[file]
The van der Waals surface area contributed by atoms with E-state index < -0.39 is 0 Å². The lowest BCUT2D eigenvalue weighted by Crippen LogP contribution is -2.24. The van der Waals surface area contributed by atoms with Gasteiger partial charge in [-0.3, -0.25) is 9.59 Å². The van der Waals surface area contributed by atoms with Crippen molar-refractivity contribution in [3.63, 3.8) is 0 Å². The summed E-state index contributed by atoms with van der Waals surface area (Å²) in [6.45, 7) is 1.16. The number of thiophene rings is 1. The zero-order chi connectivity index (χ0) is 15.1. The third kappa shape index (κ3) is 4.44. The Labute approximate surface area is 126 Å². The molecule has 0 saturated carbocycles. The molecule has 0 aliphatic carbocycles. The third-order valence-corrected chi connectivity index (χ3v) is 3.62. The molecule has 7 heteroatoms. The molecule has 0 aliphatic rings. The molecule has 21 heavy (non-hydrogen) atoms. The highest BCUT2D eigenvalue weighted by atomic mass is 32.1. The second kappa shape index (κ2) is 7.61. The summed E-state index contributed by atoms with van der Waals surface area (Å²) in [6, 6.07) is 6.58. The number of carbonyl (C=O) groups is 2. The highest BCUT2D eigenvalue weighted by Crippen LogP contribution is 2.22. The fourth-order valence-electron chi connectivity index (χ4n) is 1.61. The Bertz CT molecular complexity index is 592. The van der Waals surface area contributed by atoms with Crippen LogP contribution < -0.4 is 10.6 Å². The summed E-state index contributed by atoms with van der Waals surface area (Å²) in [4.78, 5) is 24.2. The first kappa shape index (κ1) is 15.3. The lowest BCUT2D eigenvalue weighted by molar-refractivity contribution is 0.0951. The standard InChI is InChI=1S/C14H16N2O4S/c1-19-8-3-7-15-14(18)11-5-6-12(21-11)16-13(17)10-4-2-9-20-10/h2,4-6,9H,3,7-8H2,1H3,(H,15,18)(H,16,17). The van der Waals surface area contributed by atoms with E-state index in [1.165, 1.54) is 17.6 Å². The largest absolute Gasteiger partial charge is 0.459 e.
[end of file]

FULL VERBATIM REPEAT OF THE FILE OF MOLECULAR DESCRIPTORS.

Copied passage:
The van der Waals surface area contributed by atoms with E-state index < -0.39 is 0 Å². The lowest BCUT2D eigenvalue weighted by Crippen LogP contribution is -2.24. The van der Waals surface area contributed by atoms with Gasteiger partial charge in [-0.3, -0.25) is 9.59 Å². The van der Waals surface area contributed by atoms with Crippen molar-refractivity contribution in [3.63, 3.8) is 0 Å². The summed E-state index contributed by atoms with van der Waals surface area (Å²) in [6.45, 7) is 1.16. The number of thiophene rings is 1. The zero-order chi connectivity index (χ0) is 15.1. The third kappa shape index (κ3) is 4.44. The Labute approximate surface area is 126 Å². The molecule has 0 saturated carbocycles. The molecule has 0 aliphatic carbocycles. The third-order valence-corrected chi connectivity index (χ3v) is 3.62. The molecule has 7 heteroatoms. The molecule has 0 aliphatic rings. The molecule has 21 heavy (non-hydrogen) atoms. The highest BCUT2D eigenvalue weighted by atomic mass is 32.1. The second kappa shape index (κ2) is 7.61. The summed E-state index contributed by atoms with van der Waals surface area (Å²) in [6, 6.07) is 6.58. The number of carbonyl (C=O) groups is 2. The highest BCUT2D eigenvalue weighted by Crippen LogP contribution is 2.22. The fourth-order valence-electron chi connectivity index (χ4n) is 1.61. The Bertz CT molecular complexity index is 592. The van der Waals surface area contributed by atoms with Crippen LogP contribution < -0.4 is 10.6 Å². The summed E-state index contributed by atoms with van der Waals surface area (Å²) in [4.78, 5) is 24.2. The first kappa shape index (κ1) is 15.3. The lowest BCUT2D eigenvalue weighted by molar-refractivity contribution is 0.0951. The standard InChI is InChI=1S/C14H16N2O4S/c1-19-8-3-7-15-14(18)11-5-6-12(21-11)16-13(17)10-4-2-9-20-10/h2,4-6,9H,3,7-8H2,1H3,(H,15,18)(H,16,17). The van der Waals surface area contributed by atoms with E-state index in [1.165, 1.54) is 17.6 Å². The largest absolute Gasteiger partial charge is 0.459 e.